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Wentz’s Blog: CM Punk Took a Risk and That Deserves Respect, Not Ridicule

Two years of training came down to just two minutes and fourteen seconds.

That’s the exact amount of time that former WWE Champion CM Punk lasted inside the Octagon at UFC 203 against Mickey Gall.   After a takedown, Gall landed some shots and tapped out Punk with a rear naked choke.  UFC commentator Joe Rogan used words like “mauled” and “horrific” help describe the bout.  It definitely wasn’t pretty.  The physical beating ended quickly, but the verbal one in the court of public opinion continues.

CM Punk was one of WWE’s biggest stars over the past few years.  He carried the WWE Championship for a record 434 days – the longest run in 25 years.  Despite the money, fan support, fame and lengthy title run given him by WWE, Punk wasn’t happy any longer and decided it was time to walk away.  Oddly enough, the arena that Punk debuted as an MMA fighter in – Quicken Loans Arena in Cleveland, OH – was the very same place where Punk advised Vince McMahon and Paul “Triple H” Levesque that he was done with pro wrestling because he had lost his passion for it.

Punk did something that few are willing to do, and that is to step outside of the comfortable and take a risk.  He risked his reputation to take on something that put him at a strong disadvantage.  He had never been tested in a real MMA fight.  He was rumored to only have had casual training (up until the past two years) in martial arts.  His opponent was 13 years younger than him and more experienced at the fight game, yet he still got in the Octagon and fought.  This is something that I have a tremendous amount of respect for.

But like anyone else, Punk has his detractors and there are many.  Just look all over social media to find them.  The jokes, the GIFs, and the jabs are there for all to see.  Even WWE appeared to take a crack at  him on Raw this past Monday. But in this writer’s opinion, none of it is warranted, because Punk is a man who has gotten to live his dream.

His critics barked that Punk didn’t earn his spot.  Certainly Punk’s name value helped bring him to UFC, but does it matter?  Maybe to the mixed martial arts purist it does, but UFC hasn’t been about martial arts for a while now.  It very much is a business, and in a business move UFC offered CM Punk an opportunity to do something that he wanted to do and paid him very well for it.  Punk himself admitted that he wanted to initially venture into MMA at the lowest level in the post-fight presser, but added that “this opportunity got presented to myself, and I would have been a fool to say no.”  According to reports, UFC would have been foolish to say no as well, because initial buyrate estimates were up because of Punk being on the card.

The critics, MMA media, and other fighters called Punk’s multi-fight deal in UFC nothing more than a publicity stunt.  When injuries and delays of his debut happened, many laughed and said that Punk would never even set foot in the Octagon.

But this is Phil Brooks, the young man who dreamed of ascending to the top of professional wrestling by working in underground backyard promotions at 19 years of age.  This is the man who said in a 2009 interview that he joined a wrestling school that “kept beating (him) up, expecting (him) to not come back,” but persisted.  He was considered “too small” for top level success in WWE, but ascended to the World Heavyweight Championship and the WWE Championship.  Though WWE is scripted entertainment, it is still considered a major accomplishment to have the company to choose to put a top title on a talent.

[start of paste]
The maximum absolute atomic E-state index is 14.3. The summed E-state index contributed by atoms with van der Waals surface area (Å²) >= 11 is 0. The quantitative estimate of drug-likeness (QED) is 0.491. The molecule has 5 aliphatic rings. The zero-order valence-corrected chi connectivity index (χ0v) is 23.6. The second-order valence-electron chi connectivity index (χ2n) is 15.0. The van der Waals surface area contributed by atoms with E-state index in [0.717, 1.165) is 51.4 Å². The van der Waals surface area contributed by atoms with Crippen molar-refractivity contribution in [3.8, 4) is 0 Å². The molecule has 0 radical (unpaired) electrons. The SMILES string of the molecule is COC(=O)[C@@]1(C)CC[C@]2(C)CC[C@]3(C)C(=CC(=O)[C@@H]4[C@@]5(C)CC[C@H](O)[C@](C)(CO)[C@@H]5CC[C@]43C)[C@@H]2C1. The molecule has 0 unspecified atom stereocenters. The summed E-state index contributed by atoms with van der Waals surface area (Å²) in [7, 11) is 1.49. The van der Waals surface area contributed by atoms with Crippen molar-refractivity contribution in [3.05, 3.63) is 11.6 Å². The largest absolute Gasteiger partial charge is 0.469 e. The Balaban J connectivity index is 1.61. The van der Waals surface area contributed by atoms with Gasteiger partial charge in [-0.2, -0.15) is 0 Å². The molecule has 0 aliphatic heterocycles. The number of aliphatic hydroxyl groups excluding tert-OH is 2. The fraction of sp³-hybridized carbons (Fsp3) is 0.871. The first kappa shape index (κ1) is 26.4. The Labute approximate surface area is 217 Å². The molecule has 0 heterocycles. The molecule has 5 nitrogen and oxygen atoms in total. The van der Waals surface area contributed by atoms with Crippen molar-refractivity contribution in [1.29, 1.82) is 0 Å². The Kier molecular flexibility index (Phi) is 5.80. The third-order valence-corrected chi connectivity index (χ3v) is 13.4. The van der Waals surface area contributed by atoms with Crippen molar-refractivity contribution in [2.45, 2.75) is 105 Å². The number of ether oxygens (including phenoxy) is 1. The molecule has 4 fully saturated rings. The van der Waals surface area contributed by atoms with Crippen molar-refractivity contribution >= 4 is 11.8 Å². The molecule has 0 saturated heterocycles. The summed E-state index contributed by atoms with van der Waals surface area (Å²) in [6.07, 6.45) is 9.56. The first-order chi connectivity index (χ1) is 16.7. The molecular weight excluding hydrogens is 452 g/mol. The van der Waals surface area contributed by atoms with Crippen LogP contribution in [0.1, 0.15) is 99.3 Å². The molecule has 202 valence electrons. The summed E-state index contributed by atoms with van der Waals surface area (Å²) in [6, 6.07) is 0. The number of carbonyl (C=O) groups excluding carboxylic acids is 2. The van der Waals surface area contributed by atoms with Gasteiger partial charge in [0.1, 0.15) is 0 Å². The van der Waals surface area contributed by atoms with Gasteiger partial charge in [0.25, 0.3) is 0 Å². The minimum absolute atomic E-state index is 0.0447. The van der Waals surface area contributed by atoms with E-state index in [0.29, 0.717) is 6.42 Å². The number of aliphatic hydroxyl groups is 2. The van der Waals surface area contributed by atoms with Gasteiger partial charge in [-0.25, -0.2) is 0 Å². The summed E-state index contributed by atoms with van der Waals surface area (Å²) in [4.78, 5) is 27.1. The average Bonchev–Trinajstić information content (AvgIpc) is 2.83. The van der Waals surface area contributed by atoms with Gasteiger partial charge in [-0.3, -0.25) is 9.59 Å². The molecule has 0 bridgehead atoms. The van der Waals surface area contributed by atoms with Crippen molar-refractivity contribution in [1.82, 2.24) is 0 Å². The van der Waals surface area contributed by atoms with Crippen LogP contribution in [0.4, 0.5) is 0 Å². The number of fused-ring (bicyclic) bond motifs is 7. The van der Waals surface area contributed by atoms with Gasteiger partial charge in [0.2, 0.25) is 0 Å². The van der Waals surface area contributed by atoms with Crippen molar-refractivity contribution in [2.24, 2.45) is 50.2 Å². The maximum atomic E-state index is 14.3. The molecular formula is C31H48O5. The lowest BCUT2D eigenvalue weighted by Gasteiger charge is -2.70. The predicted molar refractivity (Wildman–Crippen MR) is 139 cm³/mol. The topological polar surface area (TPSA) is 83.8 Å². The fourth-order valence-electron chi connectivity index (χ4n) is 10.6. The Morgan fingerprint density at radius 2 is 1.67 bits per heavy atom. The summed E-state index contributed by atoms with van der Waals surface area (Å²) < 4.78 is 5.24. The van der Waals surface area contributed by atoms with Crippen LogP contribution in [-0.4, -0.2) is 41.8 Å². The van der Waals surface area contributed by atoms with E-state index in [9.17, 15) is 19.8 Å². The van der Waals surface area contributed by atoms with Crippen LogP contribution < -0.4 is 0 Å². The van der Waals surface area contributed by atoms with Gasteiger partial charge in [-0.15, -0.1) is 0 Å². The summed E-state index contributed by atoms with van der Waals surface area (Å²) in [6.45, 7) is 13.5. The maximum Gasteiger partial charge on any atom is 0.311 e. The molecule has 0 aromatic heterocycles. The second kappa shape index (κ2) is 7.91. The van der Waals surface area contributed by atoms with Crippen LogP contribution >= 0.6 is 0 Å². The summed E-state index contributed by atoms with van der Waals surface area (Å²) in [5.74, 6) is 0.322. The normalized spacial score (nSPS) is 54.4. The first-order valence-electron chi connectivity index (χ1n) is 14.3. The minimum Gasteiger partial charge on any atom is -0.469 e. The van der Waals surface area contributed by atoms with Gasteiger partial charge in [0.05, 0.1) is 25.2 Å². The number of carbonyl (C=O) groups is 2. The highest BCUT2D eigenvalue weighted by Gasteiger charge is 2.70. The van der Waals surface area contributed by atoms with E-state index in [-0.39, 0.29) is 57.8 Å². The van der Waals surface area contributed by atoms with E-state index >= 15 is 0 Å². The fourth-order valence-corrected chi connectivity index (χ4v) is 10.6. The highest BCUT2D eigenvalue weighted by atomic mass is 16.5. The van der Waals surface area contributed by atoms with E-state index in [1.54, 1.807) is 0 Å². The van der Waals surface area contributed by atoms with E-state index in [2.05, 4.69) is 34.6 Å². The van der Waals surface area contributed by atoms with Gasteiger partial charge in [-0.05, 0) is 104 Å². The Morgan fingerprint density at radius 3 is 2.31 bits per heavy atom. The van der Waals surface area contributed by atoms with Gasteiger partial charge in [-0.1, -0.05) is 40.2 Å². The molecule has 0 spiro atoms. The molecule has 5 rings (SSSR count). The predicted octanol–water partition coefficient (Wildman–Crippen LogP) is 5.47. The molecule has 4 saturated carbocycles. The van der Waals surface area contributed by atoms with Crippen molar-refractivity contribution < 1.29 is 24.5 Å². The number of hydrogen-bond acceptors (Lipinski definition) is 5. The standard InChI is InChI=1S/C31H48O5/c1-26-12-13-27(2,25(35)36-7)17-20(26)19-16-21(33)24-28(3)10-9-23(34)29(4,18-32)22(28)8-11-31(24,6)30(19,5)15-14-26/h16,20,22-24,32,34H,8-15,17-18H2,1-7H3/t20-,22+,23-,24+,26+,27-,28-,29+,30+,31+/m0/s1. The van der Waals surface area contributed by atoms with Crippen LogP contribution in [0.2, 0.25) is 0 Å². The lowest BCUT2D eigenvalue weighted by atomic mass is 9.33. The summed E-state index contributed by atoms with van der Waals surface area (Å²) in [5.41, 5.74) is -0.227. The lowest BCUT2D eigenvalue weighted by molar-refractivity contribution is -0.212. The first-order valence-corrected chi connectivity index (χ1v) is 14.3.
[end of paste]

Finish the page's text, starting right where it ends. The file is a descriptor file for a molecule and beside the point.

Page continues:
None of us had any idea how Punk would fare in UFC, and many had their doubts he would ever actually fight.  I was not one of those who doubted.  I really felt that he was going to fight at some point, and he has now.  Following his time with the Roufusport camp, you could tell he was serious about this and took the training seriously.  He didn’t use the injuries as a reason to quit – he did what was needed (including surgery) to heal, then went back to training.

In the post-fight press conference, a disappointed, battered, and stitched up CM Punk admitted that “being out there under the lights was the most fun I’ve ever had.”  He called that night the second best day of his life, bested only by his marriage to former WWE women’s wrestler AJ Lee.  He was gracious, humble, and respectful as he fielded the questions from the media.  But he added a statement that leaves me feeling confident that Punk won’t be crawling back to Vince McMahon any time soon after Saturday’s fight:

“I just want to thank everybody for supporting me, [and] even the people who didn’t support me,” he said. “You tuned in to watch me get beat up, you got what you wanted. It’s not about how many times you get beat up, it’s about how many times you come back from it. I’m looking forward to coming back. This was fun.”

Two years or so ago, CM Punk took a risk to chase a dream.  On a September Saturday night in Cleveland he may have lost a fight but he scored a victory by accomplishing that dream.  For that this writer gives respect, not ridicule, and I hope more follow suit.

About Bill Wentz (1562 Articles)'s Senior Columnist, writing with the site since 2009 and a lifelong wrestling fan dating all the way back to the early Wrestlemania years. As a strongly opinionated fan, you can get my thoughts regularly on Ring Rap Audio and Around the Ring on Thursdays, as well as in "Wentz's Blog" in print. Look for my live show reports as well for MMA, WWE, ROH, and more. Outside of wrestling, I have a strong obsession with trucks, winning awards statewide with a truck dubbed the "Brahma Bull Edition." Interact with me on Twitter @Bill_SoonerFan or by email at

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